Is Gossip Virtuous?
Monthly Market Commentary: March 1, 2015
Gossip is controversial. Gossip columnist Liz Smith opined that, “Gossip is one of the great luxuries of a democracy. It is the tawdry jewel in the crown of free speech and free expression. You don't read gossip columns in dictatorships.” Other people had different views and were far more critical of gossiping. According to Rita Mae Brown, “Gossip is irresponsible communication,” while Bertrand Russell observed that, “No one gossips about other people's virtues.”
However, since the anthropologist Robin Dunbar maintains that two-thirds of all human conversation is gossip, we need to deal with it as much as we have to accept rumors as part of unofficial channels of communication within political and economic systems that do not provide the information we require.
For years I have had this nagging suspicion (actually I was convinced) that economic data were being manipulated and I heard countless rumors about the questionable “adjustments” made by the Bureau of Labor Statistics, which were simply concocted to embellish the true state of the US labor market.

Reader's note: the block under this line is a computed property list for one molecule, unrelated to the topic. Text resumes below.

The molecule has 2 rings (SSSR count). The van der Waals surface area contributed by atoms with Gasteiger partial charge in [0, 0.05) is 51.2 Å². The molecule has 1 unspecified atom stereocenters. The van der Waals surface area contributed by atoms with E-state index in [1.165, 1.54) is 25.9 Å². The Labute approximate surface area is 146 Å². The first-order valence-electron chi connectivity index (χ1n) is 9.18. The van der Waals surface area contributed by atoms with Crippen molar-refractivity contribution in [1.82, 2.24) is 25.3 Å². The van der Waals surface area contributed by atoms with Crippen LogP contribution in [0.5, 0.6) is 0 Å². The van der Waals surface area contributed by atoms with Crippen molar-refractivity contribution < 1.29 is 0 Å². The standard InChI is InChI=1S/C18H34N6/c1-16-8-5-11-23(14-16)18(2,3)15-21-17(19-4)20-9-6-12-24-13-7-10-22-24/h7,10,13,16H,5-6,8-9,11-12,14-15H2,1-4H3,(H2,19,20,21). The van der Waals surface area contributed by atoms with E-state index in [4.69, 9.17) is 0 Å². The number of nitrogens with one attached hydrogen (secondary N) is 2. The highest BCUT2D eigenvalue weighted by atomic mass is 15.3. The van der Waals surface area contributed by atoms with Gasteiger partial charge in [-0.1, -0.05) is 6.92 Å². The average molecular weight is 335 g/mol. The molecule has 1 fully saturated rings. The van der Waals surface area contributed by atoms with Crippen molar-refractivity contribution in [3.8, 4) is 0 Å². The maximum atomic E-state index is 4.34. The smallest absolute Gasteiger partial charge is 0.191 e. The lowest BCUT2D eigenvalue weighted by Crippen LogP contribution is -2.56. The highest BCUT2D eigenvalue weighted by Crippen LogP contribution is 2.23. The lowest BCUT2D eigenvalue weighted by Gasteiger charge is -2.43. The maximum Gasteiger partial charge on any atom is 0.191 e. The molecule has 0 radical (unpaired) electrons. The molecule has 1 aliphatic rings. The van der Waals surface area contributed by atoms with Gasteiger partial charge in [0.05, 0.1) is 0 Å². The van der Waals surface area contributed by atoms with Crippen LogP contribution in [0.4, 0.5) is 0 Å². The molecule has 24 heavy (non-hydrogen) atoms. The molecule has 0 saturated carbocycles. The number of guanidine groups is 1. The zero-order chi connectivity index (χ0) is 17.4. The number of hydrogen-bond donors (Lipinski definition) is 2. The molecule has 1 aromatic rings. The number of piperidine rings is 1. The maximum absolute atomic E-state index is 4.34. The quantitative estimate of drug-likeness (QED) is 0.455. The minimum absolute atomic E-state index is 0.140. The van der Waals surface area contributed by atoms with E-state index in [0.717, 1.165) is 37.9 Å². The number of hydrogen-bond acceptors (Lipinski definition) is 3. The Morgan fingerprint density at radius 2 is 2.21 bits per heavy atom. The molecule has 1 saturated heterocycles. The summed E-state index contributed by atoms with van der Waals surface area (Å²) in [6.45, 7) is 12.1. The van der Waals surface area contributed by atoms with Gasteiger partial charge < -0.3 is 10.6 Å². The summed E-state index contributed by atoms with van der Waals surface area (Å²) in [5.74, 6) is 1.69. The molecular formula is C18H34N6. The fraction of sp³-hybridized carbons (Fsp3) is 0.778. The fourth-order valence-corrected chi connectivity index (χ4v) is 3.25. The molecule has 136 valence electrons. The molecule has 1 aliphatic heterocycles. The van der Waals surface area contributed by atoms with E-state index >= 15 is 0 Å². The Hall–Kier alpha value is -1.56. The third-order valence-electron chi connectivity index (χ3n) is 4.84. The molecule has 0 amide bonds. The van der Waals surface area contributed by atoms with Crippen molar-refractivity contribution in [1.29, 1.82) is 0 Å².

Luckily, some people in the know have recently come out and voiced similar concerns about economic statistics published by the government. Jim Clifton, Chairman and CEO at Gallup (a highly reputable organization), recently penned a blog aptly entitled, The Big Lie: 5.6% Unemployment (www.gallup.com February 3, 2015). Clifton writes:
“Here's something that many Americans - including some of the smartest and most educated among us - don't know: The official unemployment rate, as reported by the U.S. Department of Labor, is extremely misleading.”
Recently a Gauguin painting was sold by the Staechelin Family Trust (old Basel family) to the Qatar State Museum for reportedly US$300 million (see Figure 23). My friend Kenny Schachter (k@) whose latest report I am enclosing is convinced that within the next ten years a piece of art will be sold for one billion dollars. roveprojects.com
I also enclose Emrys Westacott’s “The Ethics of Gossiping” for readers who are interested in the subject.
Pulitzer Prize winning author of children’s books and poetry, Phyllis McGinley opined that, “Gossip isn't scandal and it's not merely malicious. It's chatter about the human race by lovers of the same. Gossip is the tool of the poet, the shop-talk of the scientist, and the consolation of the housewife, wit, tycoon, and intellectual. It begins in the nursery and ends when speech is past.”
However, may I suggest that you gossip “politely” and with “grace” because as Buddha said: “The tongue like a sharp knife... kills without drawing blood.”
With kind regards